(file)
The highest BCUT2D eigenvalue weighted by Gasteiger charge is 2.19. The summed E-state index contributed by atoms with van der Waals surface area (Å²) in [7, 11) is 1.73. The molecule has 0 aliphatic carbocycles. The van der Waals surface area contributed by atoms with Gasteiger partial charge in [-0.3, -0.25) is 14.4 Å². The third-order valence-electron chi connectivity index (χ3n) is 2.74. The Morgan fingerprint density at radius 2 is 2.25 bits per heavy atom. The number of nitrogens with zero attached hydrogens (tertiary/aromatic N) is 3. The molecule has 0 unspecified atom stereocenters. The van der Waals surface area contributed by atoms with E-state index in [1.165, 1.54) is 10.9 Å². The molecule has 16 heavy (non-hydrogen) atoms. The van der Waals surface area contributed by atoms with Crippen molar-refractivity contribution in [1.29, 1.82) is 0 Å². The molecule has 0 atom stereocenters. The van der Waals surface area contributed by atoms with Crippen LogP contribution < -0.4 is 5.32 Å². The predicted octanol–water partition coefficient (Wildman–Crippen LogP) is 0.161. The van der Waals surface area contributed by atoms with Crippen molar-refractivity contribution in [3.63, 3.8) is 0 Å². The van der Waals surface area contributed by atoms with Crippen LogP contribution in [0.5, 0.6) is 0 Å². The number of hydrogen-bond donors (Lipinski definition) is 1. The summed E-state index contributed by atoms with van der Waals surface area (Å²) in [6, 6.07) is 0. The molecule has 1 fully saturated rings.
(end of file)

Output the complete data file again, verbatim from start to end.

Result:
The highest BCUT2D eigenvalue weighted by Gasteiger charge is 2.19. The summed E-state index contributed by atoms with van der Waals surface area (Å²) in [7, 11) is 1.73. The molecule has 0 aliphatic carbocycles. The van der Waals surface area contributed by atoms with Gasteiger partial charge in [-0.3, -0.25) is 14.4 Å². The third-order valence-electron chi connectivity index (χ3n) is 2.74. The Morgan fingerprint density at radius 2 is 2.25 bits per heavy atom. The number of nitrogens with zero attached hydrogens (tertiary/aromatic N) is 3. The molecule has 0 unspecified atom stereocenters. The van der Waals surface area contributed by atoms with E-state index in [1.165, 1.54) is 10.9 Å². The molecule has 16 heavy (non-hydrogen) atoms. The van der Waals surface area contributed by atoms with Crippen molar-refractivity contribution in [1.29, 1.82) is 0 Å². The molecule has 0 atom stereocenters. The van der Waals surface area contributed by atoms with Crippen LogP contribution < -0.4 is 5.32 Å². The predicted octanol–water partition coefficient (Wildman–Crippen LogP) is 0.161. The van der Waals surface area contributed by atoms with Crippen molar-refractivity contribution in [3.63, 3.8) is 0 Å². The van der Waals surface area contributed by atoms with Crippen LogP contribution in [0.5, 0.6) is 0 Å². The number of hydrogen-bond donors (Lipinski definition) is 1. The summed E-state index contributed by atoms with van der Waals surface area (Å²) in [6, 6.07) is 0. The molecule has 1 fully saturated rings.